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Location: Jean Mayer Human Nutrition Research Center On Aging

Title: Modulation of phosphorylation of tocopherol and phosphatidylinositol by hTAP1/SEC14L2-mediated lipid exchange

item Zingg, Jean-marc
item Libinaki, Roksan
item Meydani, Mohsen
item Azzi, Angelo

Submitted to: PLoS One
Publication Type: Peer Reviewed Journal
Publication Acceptance Date: 6/9/2014
Publication Date: 7/1/2014
Citation: Zingg, J., Libinaki, R., Meydani, M., Azzi, A. 2014. Modulation of phosphorylation of tocopherol and phosphatidylinositol by hTAP1/SEC14L2-mediated lipid exchange. PLoS One. 9:(7),e101550,1-10.

Interpretive Summary: An activated form of vitamin E (known as phosphorylated tocopherol) stimulates increased levels of a protein called VEGF (vascular endothelial growth factor). VEGF creates new blood vessels as in the formation of blood vessels in developing fetuses. Also, after birth, new blood vessels need to be created to replace existing ones such as after injury or in the muscles after exercise. However, too much expression of VEGF can contribute to disease development. For example, tumors require blood vessels to feed their growth, and VEGF works to form the blood vessels to the tumor to nourish its formation. We have discovered a specific protein that helps to diminish increased production of the VEGF protein. This protein is controlled by the activated form of vitamin E. This special protein should be further investigated given its ability to modify the expression of VEGF and given the impact it might have on the vascular (heart-blood vessels) system of the body both in health and in disease.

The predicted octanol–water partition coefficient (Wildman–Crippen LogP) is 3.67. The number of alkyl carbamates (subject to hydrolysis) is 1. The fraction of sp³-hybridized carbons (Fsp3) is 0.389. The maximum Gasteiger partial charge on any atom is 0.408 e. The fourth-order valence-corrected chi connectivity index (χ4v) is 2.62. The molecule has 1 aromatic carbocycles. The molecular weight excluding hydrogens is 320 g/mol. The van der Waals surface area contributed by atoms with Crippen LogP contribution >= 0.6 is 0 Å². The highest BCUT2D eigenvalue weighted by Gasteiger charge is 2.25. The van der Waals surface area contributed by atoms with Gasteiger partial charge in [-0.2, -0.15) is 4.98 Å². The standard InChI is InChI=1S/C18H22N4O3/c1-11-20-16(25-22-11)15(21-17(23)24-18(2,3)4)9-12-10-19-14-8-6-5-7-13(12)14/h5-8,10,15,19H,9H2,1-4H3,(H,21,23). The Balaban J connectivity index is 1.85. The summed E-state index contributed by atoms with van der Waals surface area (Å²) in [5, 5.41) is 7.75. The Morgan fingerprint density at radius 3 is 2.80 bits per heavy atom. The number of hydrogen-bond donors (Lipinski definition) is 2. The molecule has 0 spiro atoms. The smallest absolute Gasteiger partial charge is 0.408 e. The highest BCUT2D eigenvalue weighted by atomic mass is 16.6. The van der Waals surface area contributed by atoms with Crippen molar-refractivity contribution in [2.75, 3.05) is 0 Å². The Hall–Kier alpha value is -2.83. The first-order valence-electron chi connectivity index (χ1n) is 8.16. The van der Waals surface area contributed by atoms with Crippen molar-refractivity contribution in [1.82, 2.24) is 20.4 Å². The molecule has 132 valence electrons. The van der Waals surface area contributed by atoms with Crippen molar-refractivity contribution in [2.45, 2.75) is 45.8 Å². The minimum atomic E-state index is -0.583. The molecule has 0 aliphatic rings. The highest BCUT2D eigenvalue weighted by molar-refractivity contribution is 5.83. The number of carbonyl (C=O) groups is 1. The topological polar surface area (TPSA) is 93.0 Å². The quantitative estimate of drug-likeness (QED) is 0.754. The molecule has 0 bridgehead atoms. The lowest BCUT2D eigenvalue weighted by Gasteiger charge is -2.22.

Technical Abstract: The vitamin E derivative, alpha-tocopheryl phosphate (aTP), is detectable in cultured cells, plasma and tissues in small amounts, suggesting the existence of enzyme(s) with a-tocopherol (aT) kinase activity. Here, we characterize the production of aTP from aT and [g-32P]-ATP in primary human coronary artery smooth muscle cells (HCA-SMC) using separation by thin layer chromatography (TLC) and subsequent analysis by Ultra Performance Liquid Chromatography (UPLC). In addition to aT, although to a lower amount, also gammaT is phosphorylated. In THP-1 monocytes, gammaTP inhibits cell proliferation and reduces CD36 scavenger receptor expression more potently than aTP. Both aTP and gammaTP activate the promoter of the human vascular endothelial growth factor (VEGF) gene with similar potency, whereas aT and gT had no significant effect. The recombinant human tocopherol associated protein 1 (hTAP1, hSEC14L2) binds both aT and aTP and stimulates phosphorylation of aT possibly by facilitating its transport and presentation to a putative aT kinase. Recombinant hTAP1 reduces the in vitro activity of the phosphatidylinositol-3-kinase gamma (PI3Kg) most likely by forming a stalled/inactive hTAP1/PI3Kg heterodimer. The addition aT, betaT, gammaT, deltaT or aTP differentially stimulates PI3Kgamma, possibly by facilitating egress of sequestered PI from hTAP1 to the enzyme. It is suggested that the continuous competitive exchange of different lipophilic ligands in the metabolic nanoreactor formed by hTAPs with cell enzymes and membranes may be a way to make these lipophiles more accessible as substrates for enzymes and as components of specific membrane domains.